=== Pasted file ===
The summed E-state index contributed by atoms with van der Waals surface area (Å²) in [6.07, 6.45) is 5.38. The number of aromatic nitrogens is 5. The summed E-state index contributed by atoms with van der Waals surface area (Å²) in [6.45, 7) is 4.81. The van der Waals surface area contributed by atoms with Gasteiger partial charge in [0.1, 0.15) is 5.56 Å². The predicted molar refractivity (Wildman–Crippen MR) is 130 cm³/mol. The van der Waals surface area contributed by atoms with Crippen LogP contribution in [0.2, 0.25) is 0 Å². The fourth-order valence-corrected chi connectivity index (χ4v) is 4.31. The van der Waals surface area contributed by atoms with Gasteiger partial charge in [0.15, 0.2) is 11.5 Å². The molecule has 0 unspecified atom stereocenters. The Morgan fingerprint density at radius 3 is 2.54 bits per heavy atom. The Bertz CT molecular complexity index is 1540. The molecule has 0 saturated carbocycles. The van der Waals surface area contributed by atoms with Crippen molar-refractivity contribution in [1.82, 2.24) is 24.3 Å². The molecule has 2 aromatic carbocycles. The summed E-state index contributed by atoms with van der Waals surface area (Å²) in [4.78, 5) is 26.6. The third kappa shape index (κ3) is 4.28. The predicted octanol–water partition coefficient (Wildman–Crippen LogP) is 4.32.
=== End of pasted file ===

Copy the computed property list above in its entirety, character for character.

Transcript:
The summed E-state index contributed by atoms with van der Waals surface area (Å²) in [6.07, 6.45) is 5.38. The number of aromatic nitrogens is 5. The summed E-state index contributed by atoms with van der Waals surface area (Å²) in [6.45, 7) is 4.81. The van der Waals surface area contributed by atoms with Gasteiger partial charge in [0.1, 0.15) is 5.56 Å². The predicted molar refractivity (Wildman–Crippen MR) is 130 cm³/mol. The van der Waals surface area contributed by atoms with Crippen LogP contribution in [0.2, 0.25) is 0 Å². The fourth-order valence-corrected chi connectivity index (χ4v) is 4.31. The van der Waals surface area contributed by atoms with Gasteiger partial charge in [0.15, 0.2) is 11.5 Å². The molecule has 0 unspecified atom stereocenters. The Morgan fingerprint density at radius 3 is 2.54 bits per heavy atom. The Bertz CT molecular complexity index is 1540. The molecule has 0 saturated carbocycles. The van der Waals surface area contributed by atoms with Crippen molar-refractivity contribution in [1.82, 2.24) is 24.3 Å². The molecule has 2 aromatic carbocycles. The summed E-state index contributed by atoms with van der Waals surface area (Å²) in [4.78, 5) is 26.6. The third kappa shape index (κ3) is 4.28. The predicted octanol–water partition coefficient (Wildman–Crippen LogP) is 4.32.